Molecular and Cellular Biology
Roswell Park Comprehensive Cancer Center
Deciphering the role of the HNF1A-SKP2 axis in therapeutic response in pancreatic ductal adenocarcinoma
Therapeutic resistance is a hallmark of pancreatic ductal adenocarcinoma (PDAC), and understanding the underlying mechanisms is essential to realizing effective treatments for this disease. Pancreatic cancer has the lowest survival rate of any major malignancy, largely due to resistance to conventional and targeted therapies. One such targeted therapy, MEK-inhibitors (MEKi), are used to block the signaling pathway of mutant KRAS, the most common driving mutation in PDAC; however, resistance to MEKi has limited their use in the clinic. The mechanisms driving resistance to MEKi are not well understood.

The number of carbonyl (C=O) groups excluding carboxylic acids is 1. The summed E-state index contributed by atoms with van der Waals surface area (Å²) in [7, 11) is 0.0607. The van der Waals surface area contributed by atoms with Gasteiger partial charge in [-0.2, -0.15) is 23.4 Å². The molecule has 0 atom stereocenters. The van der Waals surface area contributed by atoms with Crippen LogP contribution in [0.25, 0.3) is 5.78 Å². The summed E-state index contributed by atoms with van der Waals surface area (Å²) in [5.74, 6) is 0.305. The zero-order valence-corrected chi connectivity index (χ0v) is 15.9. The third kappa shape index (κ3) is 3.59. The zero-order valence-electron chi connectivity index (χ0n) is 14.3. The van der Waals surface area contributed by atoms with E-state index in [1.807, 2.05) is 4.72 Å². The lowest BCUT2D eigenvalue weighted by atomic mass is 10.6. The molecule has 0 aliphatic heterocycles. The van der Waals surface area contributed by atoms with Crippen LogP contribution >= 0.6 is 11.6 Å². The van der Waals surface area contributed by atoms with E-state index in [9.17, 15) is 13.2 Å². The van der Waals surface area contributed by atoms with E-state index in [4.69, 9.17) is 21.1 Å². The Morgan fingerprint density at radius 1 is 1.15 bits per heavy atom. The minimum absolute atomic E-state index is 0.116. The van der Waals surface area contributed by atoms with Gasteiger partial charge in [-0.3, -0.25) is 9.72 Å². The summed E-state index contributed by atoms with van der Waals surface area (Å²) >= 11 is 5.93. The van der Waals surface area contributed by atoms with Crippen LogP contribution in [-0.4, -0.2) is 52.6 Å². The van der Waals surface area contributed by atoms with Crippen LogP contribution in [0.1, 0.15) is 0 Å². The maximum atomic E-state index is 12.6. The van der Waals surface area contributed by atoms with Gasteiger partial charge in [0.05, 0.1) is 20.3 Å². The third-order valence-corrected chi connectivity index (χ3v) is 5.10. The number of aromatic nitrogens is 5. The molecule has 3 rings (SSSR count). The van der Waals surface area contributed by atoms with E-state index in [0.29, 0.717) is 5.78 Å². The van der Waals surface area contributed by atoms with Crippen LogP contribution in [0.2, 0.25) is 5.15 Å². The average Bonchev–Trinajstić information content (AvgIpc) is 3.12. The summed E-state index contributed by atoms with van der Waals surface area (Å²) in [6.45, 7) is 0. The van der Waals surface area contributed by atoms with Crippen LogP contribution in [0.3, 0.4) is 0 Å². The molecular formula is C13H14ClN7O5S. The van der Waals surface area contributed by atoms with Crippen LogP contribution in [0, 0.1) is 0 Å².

Another class of targeted therapies are BET-inhibitors (BETi), which target the epigenome to turn off the expression of cancer-driving genes. The mechanisms that determine response to BETi in PDAC are unknown, and understanding these mechanisms is important for predicting patient response and resistance. We have found that the novel oncogene, HNF1A, which regulates gene expression in PDAC, promotes resistance to MEKi. Additionally, HNF1A is eliminated by BETi and this appears critical for BETi function in PDAC.
In the context of both MEKi and BETi we found that HNF1A upregulates the expression of SKP2, an oncogene and important driver of cell growth. We hypothesize that this HNF1A-SKP2 “axis” is critical for resistance to MEKi and response to BETi. In this proposal, we will mechanistically explore how HNF1A regulates SKP2 while also exploring how HNF1A and SKP2 determine resistance and sensitivity of PDAC cells to MEKi and BETi. These studies will lead to a better understanding of how HNF1A and SKP2 control responsiveness to therapies and will shed light on how targeting these drivers can improve patient treatment options.